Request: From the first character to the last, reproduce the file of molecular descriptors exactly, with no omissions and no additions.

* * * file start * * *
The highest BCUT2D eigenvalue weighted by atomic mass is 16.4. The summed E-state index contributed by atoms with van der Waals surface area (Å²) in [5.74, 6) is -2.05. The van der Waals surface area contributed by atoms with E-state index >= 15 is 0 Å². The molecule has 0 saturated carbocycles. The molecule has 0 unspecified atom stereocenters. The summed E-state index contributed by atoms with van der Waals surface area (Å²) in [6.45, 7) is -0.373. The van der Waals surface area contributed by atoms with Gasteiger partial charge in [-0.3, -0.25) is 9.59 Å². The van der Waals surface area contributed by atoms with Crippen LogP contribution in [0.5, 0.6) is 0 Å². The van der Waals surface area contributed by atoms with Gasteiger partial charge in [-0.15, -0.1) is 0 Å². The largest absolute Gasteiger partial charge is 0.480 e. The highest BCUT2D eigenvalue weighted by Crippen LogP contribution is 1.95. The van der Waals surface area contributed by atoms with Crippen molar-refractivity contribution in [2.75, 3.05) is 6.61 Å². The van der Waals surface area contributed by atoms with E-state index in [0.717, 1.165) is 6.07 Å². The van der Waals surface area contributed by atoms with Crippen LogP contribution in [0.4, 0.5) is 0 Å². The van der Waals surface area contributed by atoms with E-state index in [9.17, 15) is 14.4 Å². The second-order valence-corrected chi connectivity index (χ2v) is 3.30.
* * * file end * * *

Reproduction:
The highest BCUT2D eigenvalue weighted by atomic mass is 16.4. The summed E-state index contributed by atoms with van der Waals surface area (Å²) in [5.74, 6) is -2.05. The van der Waals surface area contributed by atoms with E-state index >= 15 is 0 Å². The molecule has 0 saturated carbocycles. The molecule has 0 unspecified atom stereocenters. The summed E-state index contributed by atoms with van der Waals surface area (Å²) in [6.45, 7) is -0.373. The van der Waals surface area contributed by atoms with Gasteiger partial charge in [-0.3, -0.25) is 9.59 Å². The van der Waals surface area contributed by atoms with Crippen LogP contribution in [0.5, 0.6) is 0 Å². The van der Waals surface area contributed by atoms with Gasteiger partial charge in [-0.15, -0.1) is 0 Å². The largest absolute Gasteiger partial charge is 0.480 e. The highest BCUT2D eigenvalue weighted by Crippen LogP contribution is 1.95. The van der Waals surface area contributed by atoms with Crippen molar-refractivity contribution in [2.75, 3.05) is 6.61 Å². The van der Waals surface area contributed by atoms with E-state index in [0.717, 1.165) is 6.07 Å². The van der Waals surface area contributed by atoms with Crippen LogP contribution in [0.4, 0.5) is 0 Å². The van der Waals surface area contributed by atoms with E-state index in [9.17, 15) is 14.4 Å². The second-order valence-corrected chi connectivity index (χ2v) is 3.30.